The mass market is going Bluetooth/wireless anyway, they (Apple/Intel/Google) could probably get away with killing the 3.5mm jack faster than we think. Sure there'll bet a brouhaha initially from cheapskates (with a point) that don't need more than a $5 headset, but it'll fade.
    Reply
  • taisserroots - Saturday, April 30, 2016 - link

    It kills of the really popular earphone market if the OEMs switch Reply
  • BrooksT - Tuesday, April 26, 2016 - link

    You have pierced the inner working of the conspiracy!

    Now quick -- you stand to make a fortune if you market those $200 headphones for $375. You'll undercut the market while the conspirators, all 1000+ of them, artificially keep prices high.
    Reply
  • devione - Tuesday, April 26, 2016 - link

    Doesn't this solidify rumours the next major iPhone release will do away with 3.5mm completely? Reply
  • Gigaplex - Tuesday, April 26, 2016 - link

    Only if you expect Apple to use USB-C instead of their own proprietary connector. Reply
  • TesseractOrion - Tuesday, April 26, 2016 - link

    Re: D-SUB. It is the cockroach of computing LOL, it'll NEVER die ;-) Reply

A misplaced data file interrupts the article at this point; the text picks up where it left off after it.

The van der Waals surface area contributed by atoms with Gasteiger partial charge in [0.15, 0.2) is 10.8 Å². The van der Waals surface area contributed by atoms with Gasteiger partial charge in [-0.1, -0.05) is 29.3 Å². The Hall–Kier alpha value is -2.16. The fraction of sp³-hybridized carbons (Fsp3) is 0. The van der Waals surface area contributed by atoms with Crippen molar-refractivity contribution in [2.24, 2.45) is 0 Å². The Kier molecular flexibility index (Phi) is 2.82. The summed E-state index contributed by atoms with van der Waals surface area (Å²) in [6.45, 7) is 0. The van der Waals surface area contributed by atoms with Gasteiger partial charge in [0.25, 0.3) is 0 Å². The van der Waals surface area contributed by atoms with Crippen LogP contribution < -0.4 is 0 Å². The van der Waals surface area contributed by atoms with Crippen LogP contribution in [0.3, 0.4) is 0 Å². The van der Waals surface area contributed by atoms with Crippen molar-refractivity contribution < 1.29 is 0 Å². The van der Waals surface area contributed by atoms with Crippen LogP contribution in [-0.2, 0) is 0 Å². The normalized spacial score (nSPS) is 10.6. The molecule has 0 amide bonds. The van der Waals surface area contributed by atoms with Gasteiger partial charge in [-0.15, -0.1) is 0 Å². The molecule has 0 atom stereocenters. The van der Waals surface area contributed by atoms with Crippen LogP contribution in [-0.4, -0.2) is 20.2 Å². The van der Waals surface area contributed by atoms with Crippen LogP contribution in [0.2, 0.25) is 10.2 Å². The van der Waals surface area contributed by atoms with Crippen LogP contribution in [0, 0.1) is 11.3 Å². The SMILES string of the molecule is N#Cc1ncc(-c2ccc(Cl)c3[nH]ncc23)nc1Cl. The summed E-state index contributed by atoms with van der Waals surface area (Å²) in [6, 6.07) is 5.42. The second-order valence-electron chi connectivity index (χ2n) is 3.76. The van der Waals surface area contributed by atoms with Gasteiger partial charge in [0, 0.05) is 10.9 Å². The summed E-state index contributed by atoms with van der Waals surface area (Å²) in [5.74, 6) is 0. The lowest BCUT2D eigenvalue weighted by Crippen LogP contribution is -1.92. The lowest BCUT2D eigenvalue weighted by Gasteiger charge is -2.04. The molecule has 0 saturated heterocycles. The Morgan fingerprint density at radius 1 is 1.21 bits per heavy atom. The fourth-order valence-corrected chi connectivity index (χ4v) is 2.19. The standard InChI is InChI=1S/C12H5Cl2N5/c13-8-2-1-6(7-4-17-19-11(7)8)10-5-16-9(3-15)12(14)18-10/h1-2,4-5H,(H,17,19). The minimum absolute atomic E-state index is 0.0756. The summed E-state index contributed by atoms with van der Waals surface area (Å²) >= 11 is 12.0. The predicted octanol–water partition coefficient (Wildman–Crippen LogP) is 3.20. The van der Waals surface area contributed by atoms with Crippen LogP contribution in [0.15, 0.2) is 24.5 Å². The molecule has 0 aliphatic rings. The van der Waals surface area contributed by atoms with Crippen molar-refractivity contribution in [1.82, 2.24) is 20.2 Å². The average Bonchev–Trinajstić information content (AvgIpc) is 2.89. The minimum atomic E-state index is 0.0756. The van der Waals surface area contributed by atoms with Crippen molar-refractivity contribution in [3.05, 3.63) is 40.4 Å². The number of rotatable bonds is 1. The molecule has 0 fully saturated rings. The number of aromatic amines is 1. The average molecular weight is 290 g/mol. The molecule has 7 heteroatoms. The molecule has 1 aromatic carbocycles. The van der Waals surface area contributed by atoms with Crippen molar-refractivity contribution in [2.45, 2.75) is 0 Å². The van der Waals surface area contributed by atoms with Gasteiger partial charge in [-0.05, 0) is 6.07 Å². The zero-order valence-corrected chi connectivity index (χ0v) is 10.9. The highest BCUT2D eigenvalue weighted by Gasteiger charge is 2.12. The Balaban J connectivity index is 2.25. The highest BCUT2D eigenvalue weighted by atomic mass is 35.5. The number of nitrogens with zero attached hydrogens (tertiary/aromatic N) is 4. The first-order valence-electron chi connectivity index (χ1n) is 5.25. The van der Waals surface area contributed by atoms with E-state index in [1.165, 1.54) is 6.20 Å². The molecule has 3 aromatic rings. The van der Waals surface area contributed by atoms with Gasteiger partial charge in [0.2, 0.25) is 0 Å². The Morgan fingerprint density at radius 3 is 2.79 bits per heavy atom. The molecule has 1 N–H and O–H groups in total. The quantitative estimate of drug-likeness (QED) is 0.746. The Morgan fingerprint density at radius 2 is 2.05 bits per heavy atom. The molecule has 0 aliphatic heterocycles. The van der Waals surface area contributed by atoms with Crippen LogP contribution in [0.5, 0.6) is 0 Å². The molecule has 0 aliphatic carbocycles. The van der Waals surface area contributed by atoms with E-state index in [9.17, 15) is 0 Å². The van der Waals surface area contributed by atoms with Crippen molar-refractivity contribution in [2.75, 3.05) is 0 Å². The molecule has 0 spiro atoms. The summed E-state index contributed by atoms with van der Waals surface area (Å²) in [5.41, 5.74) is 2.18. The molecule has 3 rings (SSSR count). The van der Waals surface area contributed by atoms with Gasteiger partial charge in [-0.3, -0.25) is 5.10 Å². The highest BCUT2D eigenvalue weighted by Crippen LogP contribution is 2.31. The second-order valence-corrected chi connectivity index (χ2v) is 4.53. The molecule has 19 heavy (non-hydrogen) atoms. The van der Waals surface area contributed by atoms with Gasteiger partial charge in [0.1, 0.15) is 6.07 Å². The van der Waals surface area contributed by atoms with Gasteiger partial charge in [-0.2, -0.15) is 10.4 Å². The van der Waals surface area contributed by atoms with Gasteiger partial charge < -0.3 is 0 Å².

• JoeyJoJo123 - Tuesday, April 26, 2016 - link

    Except D-Sub's actually useful, just like PS/2 connections for keyboard and mouse.

    People who don't work IT don't understand this, but PS/2 keyboard and mice in a PS/2 port always work (unless the PS/2 port or peripherals are dead) and this is a godsend because you don't know how often real-world PCs don't like to play nice with USB devices, where drivers fail to install as you plug in the USB device, USB 3.0 to 2.0 compatibility errors (see installing Windows 7 on a Z170 chipset using USB mouse and keyboard, when Intel dropped EHCI compatibility for USB), etc.

    D-Sub is an analog port and just like 3.5mm audio, you plug it in and it just works. No drivers needed. This is a godsend when troubleshooting servers and you literally need video output to see what you're dealing with.
    Reply